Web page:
Mere Christianity, in The Complete C. S. Lewis Signature Classics

Lewis, C. S.

HarperCollins, 2002

pp. 38-39

“Fallen man is not simply an imperfect creature who needs improvement.: he is a rebel who needs to lay down his arms.  Laying down your arms, surrendering, saying you are sorry, realizing that you have been on the wrong track and getting ready to start life over again from the right one—that is the only way out of our ‘hole.’  This process of surrender is what Christians call ‘repentance.’  Now repentance is no fun at all.  It is something much harder than merely eating humble pie.  It means unlearning all the self-conceit and self-will that we have been training ourselves in for thousands of years.  It means killing a part of yourself, undergoing a kind of death.  In fact it needs a good person to repent.  And here comes the catch.  Only a bad person needs to repent: only a good person can repent perfectly.”  Lewis goes on to present the work of Christ: “He could surrender his will, and suffer and dies, because he was man; and he could do it perfectly because he was God.”  Lewis then adds that we surrender, repent, only by sharing in Christ’s death and resurrection, just as we are intelligent or wise only by sharing in God’s intelligence and wisdom.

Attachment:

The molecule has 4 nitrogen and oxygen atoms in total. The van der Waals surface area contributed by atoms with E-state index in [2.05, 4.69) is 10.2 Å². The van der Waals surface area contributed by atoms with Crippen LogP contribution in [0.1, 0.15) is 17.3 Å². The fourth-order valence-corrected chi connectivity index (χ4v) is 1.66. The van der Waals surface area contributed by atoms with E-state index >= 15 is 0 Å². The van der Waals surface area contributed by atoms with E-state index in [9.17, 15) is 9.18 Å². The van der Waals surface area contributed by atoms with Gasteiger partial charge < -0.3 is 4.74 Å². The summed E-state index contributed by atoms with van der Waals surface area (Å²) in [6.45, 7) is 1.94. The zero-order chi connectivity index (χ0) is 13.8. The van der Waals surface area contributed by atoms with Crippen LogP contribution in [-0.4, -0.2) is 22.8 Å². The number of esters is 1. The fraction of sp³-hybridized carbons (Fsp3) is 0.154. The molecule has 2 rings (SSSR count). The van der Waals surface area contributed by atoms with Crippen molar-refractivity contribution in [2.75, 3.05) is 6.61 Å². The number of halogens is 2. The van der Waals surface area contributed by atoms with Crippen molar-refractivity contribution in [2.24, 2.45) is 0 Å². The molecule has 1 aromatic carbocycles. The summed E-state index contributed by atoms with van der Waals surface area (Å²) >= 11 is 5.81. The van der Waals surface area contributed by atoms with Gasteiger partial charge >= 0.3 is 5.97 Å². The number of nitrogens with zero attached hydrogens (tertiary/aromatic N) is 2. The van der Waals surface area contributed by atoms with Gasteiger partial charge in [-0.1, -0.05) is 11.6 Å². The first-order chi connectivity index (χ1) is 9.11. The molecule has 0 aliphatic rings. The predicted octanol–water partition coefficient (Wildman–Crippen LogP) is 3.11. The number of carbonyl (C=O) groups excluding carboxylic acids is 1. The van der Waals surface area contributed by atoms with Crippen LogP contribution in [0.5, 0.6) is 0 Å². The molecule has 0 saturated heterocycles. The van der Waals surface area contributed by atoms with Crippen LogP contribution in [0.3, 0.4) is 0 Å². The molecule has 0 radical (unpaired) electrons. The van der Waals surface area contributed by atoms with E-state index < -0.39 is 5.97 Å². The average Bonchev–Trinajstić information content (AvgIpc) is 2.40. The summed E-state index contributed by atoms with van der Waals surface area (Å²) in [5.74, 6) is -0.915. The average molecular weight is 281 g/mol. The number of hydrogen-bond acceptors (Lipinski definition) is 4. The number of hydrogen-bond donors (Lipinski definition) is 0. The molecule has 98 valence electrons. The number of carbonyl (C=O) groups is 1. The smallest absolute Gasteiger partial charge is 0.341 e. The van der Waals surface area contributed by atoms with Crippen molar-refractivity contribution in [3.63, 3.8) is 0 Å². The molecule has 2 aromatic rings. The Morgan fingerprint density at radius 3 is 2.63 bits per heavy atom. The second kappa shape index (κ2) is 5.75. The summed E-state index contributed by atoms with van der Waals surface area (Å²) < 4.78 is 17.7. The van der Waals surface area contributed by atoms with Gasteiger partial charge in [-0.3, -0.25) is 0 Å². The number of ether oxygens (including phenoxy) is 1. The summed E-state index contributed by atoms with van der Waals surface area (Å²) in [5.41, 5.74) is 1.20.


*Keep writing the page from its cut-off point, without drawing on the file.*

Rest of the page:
p. 40

We repent only by sharing in Christ’s death and resurrection.  We somehow die and rise with him (a central Pauline teaching, as in Col. 2 and 3, Rom. 6, and Gal. 2:19-20), thereby starting a whole new life.  Does it sound odd?  It is—just as how we acquired, “without our consent,” our ordinary, mortal lives.  It was “a curious process” involving our parents—a process children spend years trying to guess and then can hardly believe.  It is the same with our new life: we acquire it by a process we can hardly believe.